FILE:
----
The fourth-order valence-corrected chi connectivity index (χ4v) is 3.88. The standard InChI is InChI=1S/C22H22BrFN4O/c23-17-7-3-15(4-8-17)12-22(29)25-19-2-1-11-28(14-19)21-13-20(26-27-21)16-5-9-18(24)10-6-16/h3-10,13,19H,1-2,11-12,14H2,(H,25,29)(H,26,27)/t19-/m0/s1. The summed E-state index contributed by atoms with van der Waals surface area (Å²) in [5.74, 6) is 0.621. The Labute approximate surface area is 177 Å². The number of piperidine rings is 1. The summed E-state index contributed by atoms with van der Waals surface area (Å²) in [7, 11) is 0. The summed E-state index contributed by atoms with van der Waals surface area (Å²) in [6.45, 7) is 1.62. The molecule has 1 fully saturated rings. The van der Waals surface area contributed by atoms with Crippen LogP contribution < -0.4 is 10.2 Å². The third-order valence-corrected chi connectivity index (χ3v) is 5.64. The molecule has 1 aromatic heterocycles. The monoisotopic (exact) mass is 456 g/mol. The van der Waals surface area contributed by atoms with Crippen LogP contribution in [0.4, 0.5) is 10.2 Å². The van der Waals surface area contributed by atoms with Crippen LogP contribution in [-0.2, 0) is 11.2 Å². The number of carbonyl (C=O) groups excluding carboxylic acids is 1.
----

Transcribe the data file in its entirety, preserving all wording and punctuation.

The fourth-order valence-corrected chi connectivity index (χ4v) is 3.88. The standard InChI is InChI=1S/C22H22BrFN4O/c23-17-7-3-15(4-8-17)12-22(29)25-19-2-1-11-28(14-19)21-13-20(26-27-21)16-5-9-18(24)10-6-16/h3-10,13,19H,1-2,11-12,14H2,(H,25,29)(H,26,27)/t19-/m0/s1. The summed E-state index contributed by atoms with van der Waals surface area (Å²) in [5.74, 6) is 0.621. The Labute approximate surface area is 177 Å². The number of piperidine rings is 1. The summed E-state index contributed by atoms with van der Waals surface area (Å²) in [7, 11) is 0. The summed E-state index contributed by atoms with van der Waals surface area (Å²) in [6.45, 7) is 1.62. The molecule has 1 fully saturated rings. The van der Waals surface area contributed by atoms with Crippen LogP contribution < -0.4 is 10.2 Å². The third-order valence-corrected chi connectivity index (χ3v) is 5.64. The molecule has 1 aromatic heterocycles. The monoisotopic (exact) mass is 456 g/mol. The van der Waals surface area contributed by atoms with Crippen LogP contribution in [0.4, 0.5) is 10.2 Å². The van der Waals surface area contributed by atoms with Crippen LogP contribution in [-0.2, 0) is 11.2 Å². The number of carbonyl (C=O) groups excluding carboxylic acids is 1.